4 reasons your music department should hang out regularly

It’s common knowledge to most people that musicians who play together over a period of time start to get tighter and tighter at their craft. After a while watching them play together feels like you’re watching them read each other’s minds or something. This bond- this “gel”, if you will, is something that bands work very deliberately to develop. They do so by practicing together a lot, of course.

But bands have a tendency to do something that other groups- be it a choir, praise team, ensemble or other group- don’t tend to do.  Simply put, band members tend to be a lot more likely to hang out- together socially. I shared with you a while back in another blog how the band at my church and I have developed such a bond that they anticipate what I want when I’m teaching, even when my back is to them. That same cohesiveness extends to Sunday morning when we play together. We have gotten to a place where each member knows every other member’s style, their strengths, their weaknesses- we even know each other’s musical preferences.

Aside from the fact that we have worked together for so many years, I believe a big part of what has created this bond between us is that we regularly spend time just talking and laughing with each other. This usually happens at musician’s rehearsal, but it’s something we always take time to do. Musician’s rehearsal for us is like going out somewhere and just enjoying each other’s company as friends. Sure, we’re there for a reason and we have an agenda we need to get accomplished. But we just enjoy the process itself. We love playing together. But it’s the time we spend just laughing and clowning around that really makes the difference.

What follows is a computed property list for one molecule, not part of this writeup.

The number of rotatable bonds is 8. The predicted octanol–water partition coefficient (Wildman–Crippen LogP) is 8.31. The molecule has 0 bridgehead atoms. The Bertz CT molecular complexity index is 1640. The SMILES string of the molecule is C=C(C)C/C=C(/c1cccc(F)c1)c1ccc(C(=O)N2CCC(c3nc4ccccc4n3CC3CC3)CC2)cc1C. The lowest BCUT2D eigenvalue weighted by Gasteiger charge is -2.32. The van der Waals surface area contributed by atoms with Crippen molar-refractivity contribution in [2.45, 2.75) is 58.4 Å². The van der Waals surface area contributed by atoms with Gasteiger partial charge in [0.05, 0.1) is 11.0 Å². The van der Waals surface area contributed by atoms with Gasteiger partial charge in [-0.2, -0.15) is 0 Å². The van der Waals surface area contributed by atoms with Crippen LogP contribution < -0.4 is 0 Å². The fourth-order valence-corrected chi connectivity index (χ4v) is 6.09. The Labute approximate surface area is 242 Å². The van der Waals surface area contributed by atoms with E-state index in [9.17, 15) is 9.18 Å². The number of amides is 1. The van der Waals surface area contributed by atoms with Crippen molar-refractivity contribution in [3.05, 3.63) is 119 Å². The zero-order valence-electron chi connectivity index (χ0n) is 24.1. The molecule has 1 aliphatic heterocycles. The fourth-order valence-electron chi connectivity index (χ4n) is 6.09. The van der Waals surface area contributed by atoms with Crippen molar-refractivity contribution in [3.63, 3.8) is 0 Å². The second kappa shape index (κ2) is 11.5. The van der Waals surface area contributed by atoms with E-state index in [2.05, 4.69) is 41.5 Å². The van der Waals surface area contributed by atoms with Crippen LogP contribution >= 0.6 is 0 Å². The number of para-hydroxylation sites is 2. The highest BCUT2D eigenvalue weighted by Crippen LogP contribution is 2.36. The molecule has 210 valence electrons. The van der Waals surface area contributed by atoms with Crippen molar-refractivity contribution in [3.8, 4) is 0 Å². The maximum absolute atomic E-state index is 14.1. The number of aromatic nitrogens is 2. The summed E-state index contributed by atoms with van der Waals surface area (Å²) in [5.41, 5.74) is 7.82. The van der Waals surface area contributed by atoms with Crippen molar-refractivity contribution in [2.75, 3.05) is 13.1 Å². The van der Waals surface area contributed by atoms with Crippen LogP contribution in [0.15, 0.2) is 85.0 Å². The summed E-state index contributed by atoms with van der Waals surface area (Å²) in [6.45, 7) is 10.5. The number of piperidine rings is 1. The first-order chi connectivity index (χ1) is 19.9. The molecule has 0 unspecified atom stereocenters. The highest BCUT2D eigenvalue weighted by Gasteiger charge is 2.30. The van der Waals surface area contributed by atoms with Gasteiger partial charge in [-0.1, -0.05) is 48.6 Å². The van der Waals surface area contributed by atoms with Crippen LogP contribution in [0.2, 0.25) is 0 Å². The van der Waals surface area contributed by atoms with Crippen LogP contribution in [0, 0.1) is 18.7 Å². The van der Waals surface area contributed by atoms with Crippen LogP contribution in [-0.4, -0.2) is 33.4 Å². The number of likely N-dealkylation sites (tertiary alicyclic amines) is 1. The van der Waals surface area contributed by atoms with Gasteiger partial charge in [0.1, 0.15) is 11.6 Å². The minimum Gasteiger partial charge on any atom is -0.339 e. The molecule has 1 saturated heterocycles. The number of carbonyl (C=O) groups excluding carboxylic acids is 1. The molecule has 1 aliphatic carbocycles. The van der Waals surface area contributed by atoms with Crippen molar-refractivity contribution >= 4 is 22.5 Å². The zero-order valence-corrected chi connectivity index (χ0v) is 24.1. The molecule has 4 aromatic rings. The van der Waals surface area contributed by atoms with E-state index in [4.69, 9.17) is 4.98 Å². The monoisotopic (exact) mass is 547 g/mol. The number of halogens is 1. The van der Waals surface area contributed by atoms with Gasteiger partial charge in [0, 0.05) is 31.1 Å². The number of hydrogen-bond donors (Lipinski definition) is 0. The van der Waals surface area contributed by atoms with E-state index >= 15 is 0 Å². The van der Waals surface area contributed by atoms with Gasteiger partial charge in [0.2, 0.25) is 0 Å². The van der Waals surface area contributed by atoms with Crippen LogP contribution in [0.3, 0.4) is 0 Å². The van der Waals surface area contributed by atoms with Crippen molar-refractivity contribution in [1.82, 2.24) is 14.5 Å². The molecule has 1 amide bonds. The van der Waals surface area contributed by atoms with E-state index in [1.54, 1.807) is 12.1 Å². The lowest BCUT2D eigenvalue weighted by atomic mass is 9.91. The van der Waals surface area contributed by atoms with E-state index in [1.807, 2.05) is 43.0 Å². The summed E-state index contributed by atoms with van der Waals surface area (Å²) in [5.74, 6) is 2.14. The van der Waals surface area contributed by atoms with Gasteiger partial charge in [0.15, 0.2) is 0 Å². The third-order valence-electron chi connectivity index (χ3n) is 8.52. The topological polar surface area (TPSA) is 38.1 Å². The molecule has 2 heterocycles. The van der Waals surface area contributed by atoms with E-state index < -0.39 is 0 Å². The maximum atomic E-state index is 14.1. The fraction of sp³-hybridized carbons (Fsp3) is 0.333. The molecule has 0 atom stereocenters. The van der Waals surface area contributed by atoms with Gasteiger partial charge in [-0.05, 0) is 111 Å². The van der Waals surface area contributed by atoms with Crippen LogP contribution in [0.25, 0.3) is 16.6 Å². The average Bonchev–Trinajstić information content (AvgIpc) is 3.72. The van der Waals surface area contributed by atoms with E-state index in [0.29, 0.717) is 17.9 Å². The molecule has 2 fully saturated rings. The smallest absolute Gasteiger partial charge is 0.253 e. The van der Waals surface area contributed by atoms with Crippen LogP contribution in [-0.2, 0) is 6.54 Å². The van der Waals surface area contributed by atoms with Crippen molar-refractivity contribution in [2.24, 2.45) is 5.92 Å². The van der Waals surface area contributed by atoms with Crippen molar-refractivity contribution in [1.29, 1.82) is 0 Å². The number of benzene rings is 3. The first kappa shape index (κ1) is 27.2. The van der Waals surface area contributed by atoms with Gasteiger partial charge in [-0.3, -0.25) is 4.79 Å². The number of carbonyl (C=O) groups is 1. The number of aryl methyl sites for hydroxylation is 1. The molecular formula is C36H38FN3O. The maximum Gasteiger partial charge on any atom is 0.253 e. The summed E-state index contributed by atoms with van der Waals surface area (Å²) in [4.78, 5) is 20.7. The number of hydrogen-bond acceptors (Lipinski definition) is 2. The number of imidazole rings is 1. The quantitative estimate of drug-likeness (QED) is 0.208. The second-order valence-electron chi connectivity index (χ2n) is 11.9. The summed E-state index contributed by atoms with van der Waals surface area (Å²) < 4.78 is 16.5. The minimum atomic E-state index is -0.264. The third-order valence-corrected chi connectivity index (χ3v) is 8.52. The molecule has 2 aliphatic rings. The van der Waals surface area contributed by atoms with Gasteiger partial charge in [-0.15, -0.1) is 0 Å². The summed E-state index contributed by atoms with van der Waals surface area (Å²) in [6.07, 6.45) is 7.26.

So, how often does your choir have a social event, like a dinner or some other outing? When is the last time all the members of the praise team or band got together away from the church?  This is something most ministries just don’t think about, actually. For some- and understandably so- they see it as yet another thing to do, or another place to have to be. But a group that spends time laughing, talking and just spending time together reaps huge benefits in their ministry.

Here are 4 ways your music ministry benefits when the members hang out regularly.

1. The members get to know each other more personally.

Although it’s common for some members of a group to know each other and perhaps even call each other regularly, most of us only see and communicate with each other at church and then at rehearsal. Having regular social gatherings gives members a chance to get to know each other more personally. This often leads to more cooperation in the group, less disagreeing, less jealousy, pettiness, etc.

2. Your members start to develop similar goals and wishes for the group as a whole

There’s nothing like being in an environment where you can talk freely. Groups who hang out find that the members get closer. When people become close they often take on similar views about things that are important to them. When a choir, for example, begins doing things regularly as a group, you’ll find that the members begin to share a common vision for the ministry. A greater sense of pride and “ownership” develops.

3.  Hanging out socially on a regular basis creates a strong bond

When a group starts making a deliberate effort to hang out and do social events together on a regular basis, they quickly start developing that same kind of “gel” effect that most musicians feel. Becoming closer as individuals makes you closer as a group. You’ll soon find the effects of this closer bond showing up not only in rehearsals, but in performances.

4. Having regular social gatherings for fun breaks up the monotony